Over thirty years later, Mr. Webb was diagnosed with mesothelioma, a fatal disease known to be caused by asbestos.  He and his wife sued multiple defendants related to his asbestos exposure and ultimately went to trial against Special Electric and two other defendants.  At trial, Special Electric argued that it had no duty to warn a sophisticated purchaser like Johns-Manville about the health risks posed by asbestos.  This argument did not persuade the jury, which returned a verdict in favor of the Plaintiffs, apportioning 49% fault to Johns-Manville, 18% to Special Electric, and 33% to other entities.  The Court, however, granted Special Electric’s motions for a directed verdict and nonsuit, finding that Special Electric was not liable for failure to warn; the Court also entered a judgment notwithstanding the verdict (“JNOV”).

The California Court of Appeal held not only that the JNOV ruling was premature and lacked written notice, but also that the ruling was improper because substantial evidence supported the Plaintiff’s claims—specifically, that Special Electric breached a duty to warn Johns-Manville and other foreseeable downstream users about the risks of asbestos exposure.

The New Rule

It is well established that manufacturers have a duty to warn not only their consumers, inherent in their products, but also all entities in their product’s chain of distribution about hazards in their products.  See Taylor v. Elliott Turbomachinery Co., 171 Cal. App. 4th 564, 575 (2009).  Several defenses have emerged in response to this sweeping requirement, including the obvious danger rule, the sophisticated user defense, the component parts doctrine, and the bulk supplier doctrine.  With its decision in Webb, the California Supreme Court adds the Sophisticated Intermediary Doctrine to their company and overturns the California Court of Appeal decision in Stewart v. Union Carbide Corp., 190 Cal. App. 4th  23 (2010).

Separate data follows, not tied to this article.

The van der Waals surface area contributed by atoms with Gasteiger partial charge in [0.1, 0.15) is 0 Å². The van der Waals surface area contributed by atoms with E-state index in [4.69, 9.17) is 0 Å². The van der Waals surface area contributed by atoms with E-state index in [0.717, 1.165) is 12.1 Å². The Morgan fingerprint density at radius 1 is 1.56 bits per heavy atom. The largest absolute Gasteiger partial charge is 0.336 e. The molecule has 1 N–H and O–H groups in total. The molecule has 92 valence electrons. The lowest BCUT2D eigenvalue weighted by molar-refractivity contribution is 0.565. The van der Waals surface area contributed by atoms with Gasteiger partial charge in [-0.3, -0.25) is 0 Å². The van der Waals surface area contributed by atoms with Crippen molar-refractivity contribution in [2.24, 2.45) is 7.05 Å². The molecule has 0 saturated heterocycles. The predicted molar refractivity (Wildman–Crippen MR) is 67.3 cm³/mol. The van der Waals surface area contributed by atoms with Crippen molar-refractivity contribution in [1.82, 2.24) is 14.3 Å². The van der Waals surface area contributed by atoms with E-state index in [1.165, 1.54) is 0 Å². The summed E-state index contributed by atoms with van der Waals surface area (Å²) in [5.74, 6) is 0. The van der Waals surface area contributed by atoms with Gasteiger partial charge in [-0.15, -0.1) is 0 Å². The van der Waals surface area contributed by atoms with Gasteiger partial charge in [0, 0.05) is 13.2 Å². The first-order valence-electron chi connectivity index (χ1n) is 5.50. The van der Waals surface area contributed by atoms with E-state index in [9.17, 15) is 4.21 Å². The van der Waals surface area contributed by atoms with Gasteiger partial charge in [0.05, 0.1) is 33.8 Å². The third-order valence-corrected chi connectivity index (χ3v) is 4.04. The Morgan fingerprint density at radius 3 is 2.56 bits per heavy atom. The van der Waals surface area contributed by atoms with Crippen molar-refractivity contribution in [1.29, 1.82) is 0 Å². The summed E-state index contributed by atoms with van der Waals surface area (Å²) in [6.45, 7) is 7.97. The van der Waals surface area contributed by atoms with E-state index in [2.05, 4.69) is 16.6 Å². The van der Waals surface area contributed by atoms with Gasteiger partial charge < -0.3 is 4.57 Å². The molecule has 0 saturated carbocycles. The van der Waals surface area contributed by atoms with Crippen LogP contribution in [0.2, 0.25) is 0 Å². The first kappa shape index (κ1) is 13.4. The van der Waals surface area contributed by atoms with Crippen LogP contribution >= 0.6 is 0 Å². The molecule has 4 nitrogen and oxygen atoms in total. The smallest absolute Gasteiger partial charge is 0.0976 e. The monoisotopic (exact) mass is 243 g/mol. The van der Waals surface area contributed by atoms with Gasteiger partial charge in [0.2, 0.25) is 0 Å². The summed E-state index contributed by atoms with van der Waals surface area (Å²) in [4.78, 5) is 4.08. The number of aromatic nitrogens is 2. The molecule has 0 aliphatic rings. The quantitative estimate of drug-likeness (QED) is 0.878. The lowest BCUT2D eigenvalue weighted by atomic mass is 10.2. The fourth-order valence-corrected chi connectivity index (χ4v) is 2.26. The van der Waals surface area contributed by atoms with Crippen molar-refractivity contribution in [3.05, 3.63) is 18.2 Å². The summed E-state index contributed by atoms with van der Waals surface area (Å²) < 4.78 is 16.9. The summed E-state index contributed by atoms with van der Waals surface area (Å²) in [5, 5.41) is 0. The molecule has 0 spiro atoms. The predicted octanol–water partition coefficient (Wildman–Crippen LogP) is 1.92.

In Webb, the Court formally adopts the Sophisticated Intermediary Doctrine in accordance with the Third Restatement of Torts, holding that a supplier may discharge its duty to warn end users about known or knowable risks in the use of its product if it:  (1) provides adequate warnings to the products’ immediate purchaser, or sells to a sophisticated purchaser that it knows is aware or should be aware of the specific danger; and (2) reasonably relies on the purchaser to convey appropriate warnings to downstream users who will encounter the product.